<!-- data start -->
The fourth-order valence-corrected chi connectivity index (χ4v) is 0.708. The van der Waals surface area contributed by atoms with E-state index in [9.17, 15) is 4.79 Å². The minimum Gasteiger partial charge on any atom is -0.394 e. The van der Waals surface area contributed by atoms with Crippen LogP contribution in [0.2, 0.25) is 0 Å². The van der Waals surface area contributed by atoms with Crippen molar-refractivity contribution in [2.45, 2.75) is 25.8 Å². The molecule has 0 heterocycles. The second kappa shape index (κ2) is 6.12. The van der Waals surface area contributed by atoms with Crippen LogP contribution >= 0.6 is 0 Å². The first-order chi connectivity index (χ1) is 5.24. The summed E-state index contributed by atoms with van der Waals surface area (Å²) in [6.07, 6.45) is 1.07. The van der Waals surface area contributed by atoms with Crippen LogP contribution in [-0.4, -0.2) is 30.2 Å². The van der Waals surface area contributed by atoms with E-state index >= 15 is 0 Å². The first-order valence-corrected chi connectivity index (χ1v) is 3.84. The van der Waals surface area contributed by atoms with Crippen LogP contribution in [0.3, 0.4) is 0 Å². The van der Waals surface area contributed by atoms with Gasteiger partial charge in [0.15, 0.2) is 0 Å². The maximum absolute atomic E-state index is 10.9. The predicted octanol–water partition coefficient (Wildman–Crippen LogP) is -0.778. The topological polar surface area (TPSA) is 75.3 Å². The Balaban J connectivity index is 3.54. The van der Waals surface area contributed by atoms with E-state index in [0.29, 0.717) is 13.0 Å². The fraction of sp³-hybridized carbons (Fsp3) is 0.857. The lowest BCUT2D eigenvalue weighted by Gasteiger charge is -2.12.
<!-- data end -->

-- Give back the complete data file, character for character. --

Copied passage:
The fourth-order valence-corrected chi connectivity index (χ4v) is 0.708. The van der Waals surface area contributed by atoms with E-state index in [9.17, 15) is 4.79 Å². The minimum Gasteiger partial charge on any atom is -0.394 e. The van der Waals surface area contributed by atoms with Crippen LogP contribution in [0.2, 0.25) is 0 Å². The van der Waals surface area contributed by atoms with Crippen molar-refractivity contribution in [2.45, 2.75) is 25.8 Å². The molecule has 0 heterocycles. The second kappa shape index (κ2) is 6.12. The van der Waals surface area contributed by atoms with Crippen LogP contribution >= 0.6 is 0 Å². The first-order chi connectivity index (χ1) is 5.24. The summed E-state index contributed by atoms with van der Waals surface area (Å²) in [6.07, 6.45) is 1.07. The van der Waals surface area contributed by atoms with Crippen LogP contribution in [-0.4, -0.2) is 30.2 Å². The van der Waals surface area contributed by atoms with E-state index >= 15 is 0 Å². The first-order valence-corrected chi connectivity index (χ1v) is 3.84. The van der Waals surface area contributed by atoms with Crippen LogP contribution in [0.3, 0.4) is 0 Å². The van der Waals surface area contributed by atoms with Gasteiger partial charge in [0.15, 0.2) is 0 Å². The maximum absolute atomic E-state index is 10.9. The predicted octanol–water partition coefficient (Wildman–Crippen LogP) is -0.778. The topological polar surface area (TPSA) is 75.3 Å². The Balaban J connectivity index is 3.54. The van der Waals surface area contributed by atoms with E-state index in [0.29, 0.717) is 13.0 Å². The fraction of sp³-hybridized carbons (Fsp3) is 0.857. The lowest BCUT2D eigenvalue weighted by Gasteiger charge is -2.12.